Pretreatment with shuanghe-tang extract attenuates postischemic brain injury and edema in a mouse model of stroke: An analysis of medicinal herbs listed in Dongui bogam

4Citations
Citations of this article
6Readers
Mendeley users who have this article in their library.

Abstract

Aim. Although stroke is among the leading causes of death and long-term disability, there are few effective treatments for limiting the severity of neurological sequelae. We evaluated the effects of 29 medicinal herbs listed in the Pung chapter of the 17th century Korean medical text Dongui Bogam on stroke symptoms in a mouse model of cerebral ischemia. Methods. Focal cerebral ischemia was induced via photothrombosis. Infarct volume, brain edema, and neurological deficits were evaluated. Immunofluorescence staining for tight junction proteins and aquaporin 4 (AQP4) was performed following ischemic injury. Results. Based on our initial findings, we examined the effects of two prescriptions in which the candidate herbs comprised more than 60% of the total formula: Shuanghe-tang and Zengsunsiwu-tang. Pretreatment with Shuanghe-tang significantly reduced infarct volume, decreased blood-brain barrier (BBB) breakdown, attenuated edema, and improved neurological and motor functions in a dose-dependent manner (30, 100, and 300 mg/kg), while no such effects were observed in mice pretreated with Zengsunsiwu-tang. Immunohistochemical analysis revealed significant increases in ipsilateral occludin and zonula occludens 1 (ZO-1) expression in Shuanghe-tang-pretreated mice, as well as increased AQP4 immunofluorescence. Conclusions. These results indicate that Shuanghe-tang may protect against brain injury and promote recovery of neurological function following ischemia.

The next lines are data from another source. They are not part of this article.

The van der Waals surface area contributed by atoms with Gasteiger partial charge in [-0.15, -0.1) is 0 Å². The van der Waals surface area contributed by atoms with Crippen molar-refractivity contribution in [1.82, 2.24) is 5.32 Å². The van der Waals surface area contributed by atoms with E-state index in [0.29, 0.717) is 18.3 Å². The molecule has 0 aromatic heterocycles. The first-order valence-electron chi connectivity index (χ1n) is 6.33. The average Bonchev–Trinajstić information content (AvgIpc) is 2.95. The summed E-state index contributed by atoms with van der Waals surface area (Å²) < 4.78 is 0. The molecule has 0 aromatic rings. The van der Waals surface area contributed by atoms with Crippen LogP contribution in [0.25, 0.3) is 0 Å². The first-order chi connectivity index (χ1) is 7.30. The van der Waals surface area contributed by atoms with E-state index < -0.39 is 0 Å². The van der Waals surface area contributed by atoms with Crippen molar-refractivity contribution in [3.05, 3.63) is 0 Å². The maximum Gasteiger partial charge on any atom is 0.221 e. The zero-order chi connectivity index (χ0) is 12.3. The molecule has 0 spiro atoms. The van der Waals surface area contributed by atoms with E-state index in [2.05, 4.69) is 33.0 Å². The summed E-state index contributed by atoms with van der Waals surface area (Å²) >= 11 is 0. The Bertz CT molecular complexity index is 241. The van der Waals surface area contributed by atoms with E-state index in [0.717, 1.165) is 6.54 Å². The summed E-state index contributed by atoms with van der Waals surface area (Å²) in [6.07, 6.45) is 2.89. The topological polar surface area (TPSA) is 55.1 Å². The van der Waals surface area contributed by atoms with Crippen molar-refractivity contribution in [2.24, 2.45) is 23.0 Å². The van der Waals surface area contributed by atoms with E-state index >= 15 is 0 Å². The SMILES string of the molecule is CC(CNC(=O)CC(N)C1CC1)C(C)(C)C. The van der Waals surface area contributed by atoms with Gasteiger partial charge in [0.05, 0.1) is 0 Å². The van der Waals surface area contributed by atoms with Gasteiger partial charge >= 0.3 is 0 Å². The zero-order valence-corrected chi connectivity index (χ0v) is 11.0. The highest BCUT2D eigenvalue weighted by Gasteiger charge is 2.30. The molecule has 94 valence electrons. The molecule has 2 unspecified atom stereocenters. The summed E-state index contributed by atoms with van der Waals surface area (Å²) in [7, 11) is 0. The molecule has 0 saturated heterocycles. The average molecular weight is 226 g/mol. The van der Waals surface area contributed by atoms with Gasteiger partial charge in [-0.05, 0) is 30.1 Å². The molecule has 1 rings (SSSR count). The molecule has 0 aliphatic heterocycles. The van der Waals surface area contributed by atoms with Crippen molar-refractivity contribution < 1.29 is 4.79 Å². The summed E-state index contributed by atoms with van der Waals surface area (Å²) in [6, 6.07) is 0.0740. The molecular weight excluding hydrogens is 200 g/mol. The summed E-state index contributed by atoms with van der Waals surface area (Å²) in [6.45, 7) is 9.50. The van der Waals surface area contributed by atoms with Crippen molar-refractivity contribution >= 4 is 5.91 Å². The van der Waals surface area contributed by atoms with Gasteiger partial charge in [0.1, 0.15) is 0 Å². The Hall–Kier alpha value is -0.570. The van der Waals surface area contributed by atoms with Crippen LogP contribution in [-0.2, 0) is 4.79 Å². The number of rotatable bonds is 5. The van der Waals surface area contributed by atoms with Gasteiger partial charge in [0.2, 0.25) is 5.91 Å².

Cite

CITATION STYLE

APA

Kim, M. J., Lee, S. Y., Hwang, J. Y., Kim, H., Ha, K. T., Choi, B. T., … Shin, H. K. (2018). Pretreatment with shuanghe-tang extract attenuates postischemic brain injury and edema in a mouse model of stroke: An analysis of medicinal herbs listed in Dongui bogam. Oxidative Medicine and Cellular Longevity, 2018. https://doi.org/10.1155/2018/2479602

Register to see more suggestions

Mendeley helps you to discover research relevant for your work.

Already have an account?

Save time finding and organizing research with Mendeley

Sign up for free